Ayşe inserted herself into the kitchen cleanup while Curt and I together made up the house. All beds with freshly ironed linen and ready for soon-to-come guests. A big job made light in the sharing.

Then back to the now-shiny clean office space where we would work a bit more and then play cards. And talk. Christmas plans. Blog posts. An evening of quiet savored in front of our wood fire. The health of Turkish study, retreat planning, people we love to think about, and prayer. 
New vocabulary. Pick three words and write a sentence, or ten and write a story. 

So there it is. Goodness. Messy uglies. Vulnerability and forgiveness. Life in a community. Life together. 

Thursday, December 12, 2013

...and moved into the neighborhood

"And the Word became flesh, and made his dwelling among us." (John 1:14)

There is this story I tell. To my kids, to students, and as part of my story of what matters. I grew up outside the church in a family stuck in the muck of addictions and anger. When I was 15 some girls from school, urged on by a believing woman who chose to love me, tried to bring me into their circle. One day several of us went to Krissy's house. There I sat, uncomfortable, an outsider to their laughter and confidence.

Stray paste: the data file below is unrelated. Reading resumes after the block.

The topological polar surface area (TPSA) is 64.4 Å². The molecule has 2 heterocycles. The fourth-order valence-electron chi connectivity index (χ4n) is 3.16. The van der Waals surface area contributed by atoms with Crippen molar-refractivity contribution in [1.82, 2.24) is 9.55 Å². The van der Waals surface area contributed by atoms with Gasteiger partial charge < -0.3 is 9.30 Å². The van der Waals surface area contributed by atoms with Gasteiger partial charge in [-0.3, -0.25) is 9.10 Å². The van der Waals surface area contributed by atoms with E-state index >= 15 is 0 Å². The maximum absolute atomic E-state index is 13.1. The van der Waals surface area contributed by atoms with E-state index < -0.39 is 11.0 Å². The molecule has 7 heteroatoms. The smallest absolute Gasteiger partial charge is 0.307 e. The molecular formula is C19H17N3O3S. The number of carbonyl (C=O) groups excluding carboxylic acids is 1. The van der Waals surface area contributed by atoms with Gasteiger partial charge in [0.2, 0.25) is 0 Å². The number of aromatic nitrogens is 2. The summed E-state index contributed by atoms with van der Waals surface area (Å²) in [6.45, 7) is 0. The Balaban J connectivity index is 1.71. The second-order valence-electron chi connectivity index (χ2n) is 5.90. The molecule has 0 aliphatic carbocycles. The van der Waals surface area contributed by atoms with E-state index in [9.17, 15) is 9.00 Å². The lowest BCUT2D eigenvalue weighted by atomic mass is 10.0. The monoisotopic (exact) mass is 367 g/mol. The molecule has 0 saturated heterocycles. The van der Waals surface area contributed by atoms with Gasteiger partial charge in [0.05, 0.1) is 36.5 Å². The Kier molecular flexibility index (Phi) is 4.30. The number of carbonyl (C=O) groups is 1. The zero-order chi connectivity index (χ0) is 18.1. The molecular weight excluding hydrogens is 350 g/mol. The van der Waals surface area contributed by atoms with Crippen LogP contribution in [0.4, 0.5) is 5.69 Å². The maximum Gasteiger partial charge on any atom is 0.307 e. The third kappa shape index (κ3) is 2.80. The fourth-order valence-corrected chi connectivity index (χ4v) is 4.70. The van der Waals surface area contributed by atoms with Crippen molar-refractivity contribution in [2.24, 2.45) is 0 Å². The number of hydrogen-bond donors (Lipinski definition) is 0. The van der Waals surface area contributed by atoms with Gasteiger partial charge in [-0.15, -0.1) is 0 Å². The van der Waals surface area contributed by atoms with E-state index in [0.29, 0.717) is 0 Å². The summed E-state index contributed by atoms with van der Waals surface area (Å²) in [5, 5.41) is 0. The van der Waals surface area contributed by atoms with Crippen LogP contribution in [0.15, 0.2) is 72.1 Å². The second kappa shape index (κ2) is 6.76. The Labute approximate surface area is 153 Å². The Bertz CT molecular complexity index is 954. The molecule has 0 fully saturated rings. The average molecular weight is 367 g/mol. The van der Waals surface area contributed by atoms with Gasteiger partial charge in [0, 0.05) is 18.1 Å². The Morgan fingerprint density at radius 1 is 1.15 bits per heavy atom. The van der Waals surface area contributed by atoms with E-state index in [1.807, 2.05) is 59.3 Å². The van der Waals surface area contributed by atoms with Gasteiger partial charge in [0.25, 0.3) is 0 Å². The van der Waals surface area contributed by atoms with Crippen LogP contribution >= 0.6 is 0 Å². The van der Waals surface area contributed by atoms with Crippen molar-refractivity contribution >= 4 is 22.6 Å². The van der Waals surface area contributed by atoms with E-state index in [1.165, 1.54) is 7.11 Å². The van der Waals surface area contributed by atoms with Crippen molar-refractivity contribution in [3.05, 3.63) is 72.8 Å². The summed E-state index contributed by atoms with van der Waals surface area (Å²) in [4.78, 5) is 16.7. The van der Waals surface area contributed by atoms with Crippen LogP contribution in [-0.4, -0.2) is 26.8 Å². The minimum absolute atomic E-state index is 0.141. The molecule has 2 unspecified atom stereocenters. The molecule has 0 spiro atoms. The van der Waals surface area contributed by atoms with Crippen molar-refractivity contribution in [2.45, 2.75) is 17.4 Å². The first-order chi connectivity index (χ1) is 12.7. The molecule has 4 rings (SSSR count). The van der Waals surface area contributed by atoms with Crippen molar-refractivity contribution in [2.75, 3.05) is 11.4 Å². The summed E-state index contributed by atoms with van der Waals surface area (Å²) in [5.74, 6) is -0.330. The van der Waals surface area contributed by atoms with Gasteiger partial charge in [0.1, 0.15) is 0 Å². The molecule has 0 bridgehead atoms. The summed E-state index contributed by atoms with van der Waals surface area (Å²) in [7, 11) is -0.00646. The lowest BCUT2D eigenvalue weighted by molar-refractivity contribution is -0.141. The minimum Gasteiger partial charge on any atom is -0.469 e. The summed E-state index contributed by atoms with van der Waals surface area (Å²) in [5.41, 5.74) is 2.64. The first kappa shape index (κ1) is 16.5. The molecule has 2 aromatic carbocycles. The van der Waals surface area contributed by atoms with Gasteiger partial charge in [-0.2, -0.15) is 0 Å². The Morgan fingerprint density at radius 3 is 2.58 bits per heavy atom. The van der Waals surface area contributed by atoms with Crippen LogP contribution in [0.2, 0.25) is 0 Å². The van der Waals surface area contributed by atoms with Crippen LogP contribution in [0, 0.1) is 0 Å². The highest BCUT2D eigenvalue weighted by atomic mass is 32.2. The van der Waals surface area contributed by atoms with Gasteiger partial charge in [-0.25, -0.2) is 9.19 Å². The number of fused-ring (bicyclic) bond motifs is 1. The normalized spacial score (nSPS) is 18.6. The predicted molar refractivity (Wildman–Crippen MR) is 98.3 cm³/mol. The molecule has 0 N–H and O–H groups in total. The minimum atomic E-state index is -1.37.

The phone rang. I could hear Krissy's mother's end of a conversation from the next room. 

"Really? That's big--what a hard decision! No, I don't know what you should do. ... Hmmm, I don't know. But I'll pray for you. Yes, the Lord cares about this. Let's pray to know how to handle things. I'll call you again tomorrow."

The chatter, the giggles and teasing, my discomfort--all faded as I eavesdropped on that call. A mom who talked about God on the phone. A mom who prayed. A mom who thought prayer mattered, that Jesus might enter and show the way.  In that moment my whole world changed.

My usual talking point for this story is that we never know what goes on behind the doors of another's home, and we never know what profound impact our everyday actions of faith might have on lonely eavesdroppers in our homes.

"The Word became flesh" and moved to a new place. Jesus left his eternal home to make a temporary home in a place where no one knew him.

We find ourselves on the Mediterranean coast of Turkey. After living seven years in the Middle East. Not by accident. We were drawn here, invited, we believe, by that same Word who moved to physical Israel 2,000 years ago. Invited to purchase property and make space for people who seek solitude for prayer and rest. We call it Spa for the Soul, and we moved here with intention.

But we soon understood that we also moved into a neighborhood, a community where no one had before encountered the Word enfleshed. As I write these lines the mosque singer sings and his call echoes above the wind over the hillside. It penetrates our office and our bedroom and wafts down to the sea below. Twelve days into advent and not a sign of Christmas anywhere.